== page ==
Birders and photographers love bird hides for the chance to quietly spy on their subjects. These three hides take it even further with specialist structures and a unique take on birding. By Arnold Ras

Want to experience birding with a twist? Then head to one of these three hides in the Western Cape. Visit an island to view vulnerable gannets, combine hiking and birding at an estuary, or head deep into a forest for a hide high above the ground.

Feathers in the forest

Grootvadersbosch-bird hide-CapeNaure-min

With a tick list of almost 200 bird species, Grootvadersbosch Nature Reserve and its indigenous afromontane forest offer ample opportunities to spot and photograph your favourites. Although the reserve has two bird hides on offer, the three-storey hide along Bosbokrand is quite something. Accessible via the Bushbuck Trail, the elevated structure gives birders the opportunity to feel like a bird themselves. This vantage point, high up in the canopy, allows you to get a closer look at forest-dwelling species such as narina trogon and forest canary. Be sure to take binoculars, a camera and something to drink – you’ll have a hard time leaving this hide and its many feathered neighbours.

These enchanted woods are sure to transport you and your family into a scene straight from the pages of The Lord of the Rings. – Jacques Marais

Special ticks: striped flufftail, Layard’s tit-babbler, francolin, black and booted eagles, and various sunbirds and sugarbirds

More information: +27 (0)28 722 2412

An orchestra of seabirds

Bird Island Lamberts Bay-CapeNature-2-min

If you love the West Coast, you’ll adore Lambert’s Bay Bird Island Nature Reserve. Here, a bird hide overlooks an enormous gannet colony sure to leave you gobsmacked. Situated some 100m off the shore of Lambert’s Bay and accessed by a causeway, the reserve provides a safe haven for thousands of seabirds to nest and rear their chicks. What makes the island so incredibly special, is that it’s one of only six sites on Earth where Cape gannets breed.

The hide has been clad on the outside to make it look like West Coast boulders, giving you a secret view of the raucous colony. This is your chance to view the mating dances of these hauntingly beautiful birds and watch them tend to their young from an enviably close position. With birds soaring, squawking, strutting and canoodling all around, a visit to Bird Island is a euphoric experience. The island is also home to the African penguin, Cape fur seal, African black oystercatcher and cormorants.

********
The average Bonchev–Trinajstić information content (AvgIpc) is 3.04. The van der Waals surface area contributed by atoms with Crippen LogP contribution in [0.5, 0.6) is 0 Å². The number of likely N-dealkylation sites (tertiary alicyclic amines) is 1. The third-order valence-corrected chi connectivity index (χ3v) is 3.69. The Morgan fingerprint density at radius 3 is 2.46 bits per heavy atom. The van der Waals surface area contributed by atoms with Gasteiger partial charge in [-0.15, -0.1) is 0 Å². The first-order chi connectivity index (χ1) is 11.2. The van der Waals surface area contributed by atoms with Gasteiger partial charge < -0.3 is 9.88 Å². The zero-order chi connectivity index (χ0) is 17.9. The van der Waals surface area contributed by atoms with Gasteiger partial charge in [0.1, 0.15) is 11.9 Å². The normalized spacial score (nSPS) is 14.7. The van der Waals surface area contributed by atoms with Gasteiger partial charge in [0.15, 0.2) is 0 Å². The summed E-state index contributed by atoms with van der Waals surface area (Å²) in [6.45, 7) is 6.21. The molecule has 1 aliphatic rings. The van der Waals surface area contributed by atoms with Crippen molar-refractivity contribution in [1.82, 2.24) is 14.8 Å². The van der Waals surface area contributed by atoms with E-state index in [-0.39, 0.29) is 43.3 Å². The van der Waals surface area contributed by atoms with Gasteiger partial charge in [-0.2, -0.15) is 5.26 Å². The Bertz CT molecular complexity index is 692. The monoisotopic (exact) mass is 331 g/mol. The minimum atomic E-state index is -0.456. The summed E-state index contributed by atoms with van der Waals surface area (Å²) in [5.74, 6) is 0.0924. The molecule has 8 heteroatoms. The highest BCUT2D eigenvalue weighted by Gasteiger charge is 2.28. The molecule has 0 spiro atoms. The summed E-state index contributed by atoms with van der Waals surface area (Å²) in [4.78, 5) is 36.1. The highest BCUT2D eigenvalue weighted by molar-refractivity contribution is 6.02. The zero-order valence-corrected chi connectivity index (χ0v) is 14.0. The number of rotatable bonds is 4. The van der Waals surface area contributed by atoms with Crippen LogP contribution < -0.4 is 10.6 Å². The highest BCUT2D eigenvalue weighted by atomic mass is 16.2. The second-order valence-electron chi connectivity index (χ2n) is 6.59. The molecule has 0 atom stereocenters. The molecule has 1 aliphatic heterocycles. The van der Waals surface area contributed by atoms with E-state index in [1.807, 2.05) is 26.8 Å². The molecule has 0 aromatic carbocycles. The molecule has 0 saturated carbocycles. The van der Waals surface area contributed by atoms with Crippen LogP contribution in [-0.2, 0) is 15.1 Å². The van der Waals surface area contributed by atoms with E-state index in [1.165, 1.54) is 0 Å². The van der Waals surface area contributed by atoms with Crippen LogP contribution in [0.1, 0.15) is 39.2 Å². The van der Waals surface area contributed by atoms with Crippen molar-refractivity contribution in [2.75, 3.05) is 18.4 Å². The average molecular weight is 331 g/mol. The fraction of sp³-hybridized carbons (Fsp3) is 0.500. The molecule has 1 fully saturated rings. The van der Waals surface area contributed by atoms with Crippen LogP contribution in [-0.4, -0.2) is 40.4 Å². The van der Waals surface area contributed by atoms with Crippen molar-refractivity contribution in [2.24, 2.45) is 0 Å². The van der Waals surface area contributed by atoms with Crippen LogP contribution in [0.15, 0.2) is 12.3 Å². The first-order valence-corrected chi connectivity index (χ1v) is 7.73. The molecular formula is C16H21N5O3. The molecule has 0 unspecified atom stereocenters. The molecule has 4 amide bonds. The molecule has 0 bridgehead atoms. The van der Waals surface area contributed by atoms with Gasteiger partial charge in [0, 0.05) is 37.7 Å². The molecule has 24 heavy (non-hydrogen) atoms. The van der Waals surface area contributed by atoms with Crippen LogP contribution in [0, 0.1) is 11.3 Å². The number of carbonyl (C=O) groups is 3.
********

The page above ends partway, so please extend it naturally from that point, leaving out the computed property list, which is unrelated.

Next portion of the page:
Fast facts: Cape gannets are monogamous and are vulnerable due to fish shortages – they mostly eat anchovies and sardines. At Bird Island, the gannet colony is monitored daily. Even eggs stolen by gulls are recorded.

More information: +27 (0)71 657 5651

Estuary adventure

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Kogelberg Nature Reserve might be considered the heart of the Cape Floral Kingdom, but it’s not just about flowers. The Bot River estuary with a variety of waterbird species will not disappoint. Head out on the boardwalk (it’s also wheelchair-friendly) for gorgeous views of the estuary and ticks including blacksmith lapwing, little egret, Caspian tern and South African shelduck. Designed by architect Vernon Head, himself a passionate birder, the hide has four angles from which to view the birds and arm rests specious enough to accommodate birding books and binoculars.

The hide is just the beginning of a memorable outing – why not combine birding with a scenic stroll? Tackle the easy 5km Rooisand Ramble at Rooisand Nature Reserve – with a duration of two hours – leading to the estuary’s picturesque northern side. Take note that a raincoat is advisable during the Cape’s winter months and don’t set off later than 15:00. Since Rooisand is only an hour’s drive from Cape Town, city slickers have no excuse not to visit this gem of a spot. Rooisand Nature Reserve is situated approximately 38km from Kogelberg.

Some of the specials that will excite keen birders are African openbill, European oystercatcher, African grass owl and Hottentot buttonquail. – Romi Boom, Wild magazine editor

Travel tip: Transform your birding experience into a weekend getaway and spend a few nights at one of Kogelberg’s idyllic eco-cabins.

More information: +27 (0)28 271 5138

Pictures courtesy of CapeNature